I noticed that majority of the patients were elderly people. What was most heart-breaking was realising that some of these patients were literally blind. Some could not read some letters on the Snellen chart, some could not count fingers just a few feet away from them, some could not see the movement of hands right in front of them and worse still, some could not even see light pointed right at them. What is more painful is that most people don't think of diabetes when they see a blind patient. They think of other things and forget to have a look at the blood glucose.
As I progressed in my Ophthalmology clinical posting, I learnt that there were a number of leading causes of blindness especially as a person advances in age and this includes cataract, glaucoma, corneal pathologies, age-related macular degeneration, diabetic retinopathy, hypertensive retinopathy and the likes.
In this article, the focus would be on diabetic retinopathy especially because diabetes is now a major public health issue worldwide with diabetic retinopathy, one of its complications. That said, with an increasing prevalence of diabetes across the general population, diabetic retinopathy may become one of the major leading causes of blindness worldwide. Hopefully, this could be averted with proper education of the masses.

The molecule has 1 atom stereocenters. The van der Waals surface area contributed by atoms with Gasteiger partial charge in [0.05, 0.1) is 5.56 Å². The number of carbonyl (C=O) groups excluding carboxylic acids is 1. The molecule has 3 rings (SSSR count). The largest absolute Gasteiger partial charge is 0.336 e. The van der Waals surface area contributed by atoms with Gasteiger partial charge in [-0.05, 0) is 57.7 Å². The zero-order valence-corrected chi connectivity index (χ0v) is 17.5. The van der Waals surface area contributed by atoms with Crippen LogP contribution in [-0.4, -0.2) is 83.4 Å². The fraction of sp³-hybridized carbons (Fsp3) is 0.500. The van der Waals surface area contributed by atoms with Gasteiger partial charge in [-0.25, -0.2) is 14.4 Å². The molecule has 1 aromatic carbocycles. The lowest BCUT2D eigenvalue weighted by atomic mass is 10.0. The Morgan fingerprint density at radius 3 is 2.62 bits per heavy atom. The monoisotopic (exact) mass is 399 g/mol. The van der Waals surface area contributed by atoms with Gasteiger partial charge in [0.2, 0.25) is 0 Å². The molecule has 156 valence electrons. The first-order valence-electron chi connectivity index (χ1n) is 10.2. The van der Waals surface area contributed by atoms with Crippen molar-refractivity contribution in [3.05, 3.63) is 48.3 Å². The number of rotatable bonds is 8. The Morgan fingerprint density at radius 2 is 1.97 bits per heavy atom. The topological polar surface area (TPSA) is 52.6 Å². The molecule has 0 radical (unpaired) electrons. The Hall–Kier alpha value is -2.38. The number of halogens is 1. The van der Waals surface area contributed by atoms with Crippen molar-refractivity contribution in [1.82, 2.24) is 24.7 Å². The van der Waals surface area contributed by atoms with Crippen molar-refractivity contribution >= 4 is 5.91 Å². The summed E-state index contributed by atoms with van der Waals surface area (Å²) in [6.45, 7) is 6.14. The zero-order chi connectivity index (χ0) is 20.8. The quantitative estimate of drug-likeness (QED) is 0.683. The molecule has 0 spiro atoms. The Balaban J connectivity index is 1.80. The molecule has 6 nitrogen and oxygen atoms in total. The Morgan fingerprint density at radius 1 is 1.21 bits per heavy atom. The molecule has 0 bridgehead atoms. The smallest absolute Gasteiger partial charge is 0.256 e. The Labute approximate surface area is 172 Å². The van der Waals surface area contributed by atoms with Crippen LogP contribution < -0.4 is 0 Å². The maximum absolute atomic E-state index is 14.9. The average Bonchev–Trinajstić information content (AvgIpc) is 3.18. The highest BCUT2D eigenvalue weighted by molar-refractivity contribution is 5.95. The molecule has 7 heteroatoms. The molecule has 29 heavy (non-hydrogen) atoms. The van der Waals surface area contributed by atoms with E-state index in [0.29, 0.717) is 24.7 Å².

What is diabetic retinopathy?
Diabetic retinopathy is a condition that occurs as a result of damage to the blood vessels of the retina in people who have diabetes. Diabetic retinopathy can develop if someone has either type 1 or 2 diabetes and a long history of uncontrolled high blood sugar levels. It is important to note that uncontrolled high blood sugar is the main problem. While one may start out with only mild vision problems, one can eventually lose sight.
Untreated diabetic retinopathy is one of the most common causes of blindness in the United States and in developed countries. It’s also the most common eye disease in people with diabetes.